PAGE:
The destruction of the potato crop had occurred — or, rather, revealed itself — almost overnight. Mathew himself was one of the first to observe and report on the disaster. In late July 1846, he was traveling from Cork to Dublin and saw fields of potato plants blooming “in all the luxuriance of an abundant harvest,” a sight that heartened him after widespread potato-crop failure a year earlier had resulted in severe food shortages, but not full-scale famine. But six days later, August 3, during his return trip to Cork, Mathew’s spirit was shattered when he “beheld, with sorrow, one wide waste of putrefying vegetation.” The blight, caused by a fungus that thrived and multiplied in Ireland’s damp climate, had reproduced with lightning speed. In many places along the road, “the wretched people were seated on the fences of their decaying gardens, wringing their hands and wailing bitterly against the destruction that had left them foodless.”
Four days later Mathew expressed the worst in a letter to Trevelyan: “The food of a whole nation has perished.” The Times of London concurred: “From the Giants Causeway to Cape Clear, from Limerick to Dublin, not a green field is to be seen.” Indeed, on September 2, the Times declared that “total annihilation” had befallen the Irish potato crop. At this point, more than one-third of the entire Irish population depended exclusively on the potato for food and as a cash crop, but among poor tenant farmers, the proportion was even higher; a strong potato crop was their only hope for sustenance, for nourishment, for life itself.
Even pre-famine, survival had been precarious in Ireland, as tenant farmers and peasants scratched out a living raising and selling potatoes, or perhaps traded a pig or a cow for other goods. Food shortages were a near-constant peril, and temporary migration was a lifeline for many Irish families engaged in agricultural work, particularly those from western counties; seasonal trips to the grain-growing areas of the eastern counties, and to England, were commonplace. In the first half of the 19th century, seasonal migrants, often accompanied by their livestock, walked along Ireland’s dusty roadways in search of work and food.
Since Mathew’s August letter, the downward spiral had progressed with alarming speed. Now, he wrote to Trevelyan, more than 5,000 “half-starved wretched beings from the country” were begging on the streets of Cork city; “when utterly exhausted, they crawl to the work-houses to die.” He estimated that more than a hundred people a week were dying in his parish alone. And because of the frightful calamity that had swept the countryside, where food was all but nonexistent, thousands of peasants straggled into the city in search of something to eat, further straining scarce resources. Ten to 12 people died each day from starvation in the village of Crookhaven, where the community organized a collection to purchase a public bier upon which to place the bodies of those whose families could not afford coffins. Mathew was filled with dread, not only for the current state of affairs, but for the unknown depth of the abyss that lurked ahead.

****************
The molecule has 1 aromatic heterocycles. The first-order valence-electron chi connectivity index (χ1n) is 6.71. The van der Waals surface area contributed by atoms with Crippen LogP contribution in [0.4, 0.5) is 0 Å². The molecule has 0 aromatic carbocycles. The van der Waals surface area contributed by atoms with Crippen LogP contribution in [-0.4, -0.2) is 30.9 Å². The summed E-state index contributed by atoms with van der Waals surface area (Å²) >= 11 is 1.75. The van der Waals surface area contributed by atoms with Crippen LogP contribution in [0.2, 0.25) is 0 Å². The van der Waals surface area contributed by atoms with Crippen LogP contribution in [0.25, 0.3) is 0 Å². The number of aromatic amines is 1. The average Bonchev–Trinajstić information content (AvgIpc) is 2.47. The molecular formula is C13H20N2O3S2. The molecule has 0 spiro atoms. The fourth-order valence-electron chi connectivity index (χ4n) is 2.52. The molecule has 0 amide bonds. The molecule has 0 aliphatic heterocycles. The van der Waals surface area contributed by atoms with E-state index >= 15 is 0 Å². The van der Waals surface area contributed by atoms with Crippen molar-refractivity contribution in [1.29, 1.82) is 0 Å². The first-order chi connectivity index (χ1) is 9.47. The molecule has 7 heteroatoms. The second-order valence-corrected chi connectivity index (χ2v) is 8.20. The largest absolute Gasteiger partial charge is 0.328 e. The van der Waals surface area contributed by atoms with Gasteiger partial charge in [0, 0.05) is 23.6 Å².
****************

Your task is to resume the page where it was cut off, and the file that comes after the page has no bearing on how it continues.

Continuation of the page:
“This country is in an awful position,” he stressed to Trevelyan, “and no one can tell what the result will be.”
Like almost every captain, Forbes had relished the idea of piloting his vessel into Cork Harbor, the deepest and one of the largest in all of Europe — some said large enough to accommodate the entire British navy. But Forbes discovered to his dismay that it would be impossible for a large sailing ship to enter the inner harbor against a strong ebb tide and stiff northerly winds. He waited overnight until the steam-powered British ship Sabrina arrived early on the morning of April 13, 1847, attached her tow rope, and tugged the Jamestown “slowly and peacefully” across the broad expanse and bright waters of the inner harbor.
“Never did we see our beautiful harbour to such advantage as at that moment,” the Cork Examiner proclaimed. From the Jamestown’s decks, gliding behind the Sabrina, Forbes and his crew stood in awe at the scene before them. Thousands of people lined the hillsides and the wharves. Men and children cheered wildly, women “waved their muslin,” and many people wept openly. An Irish band onshore played “Yankee Doodle,” while men in small boats waved their hats and shouted their greetings as the ship passed. The town of Cove and County Cork had expected its arrival, but to actually see the big American sloop, the first foreign warship to enter a British harbor since the War of 1812, produced a mixed reaction of joy, gratitude, and disbelief. When news reached Cork city that the Jamestown had dropped anchor, bells rang out across the city to welcome it. Forbes and his crew were greeted by a jubilant reception committee “before the anchor had fairly bitten the soil.”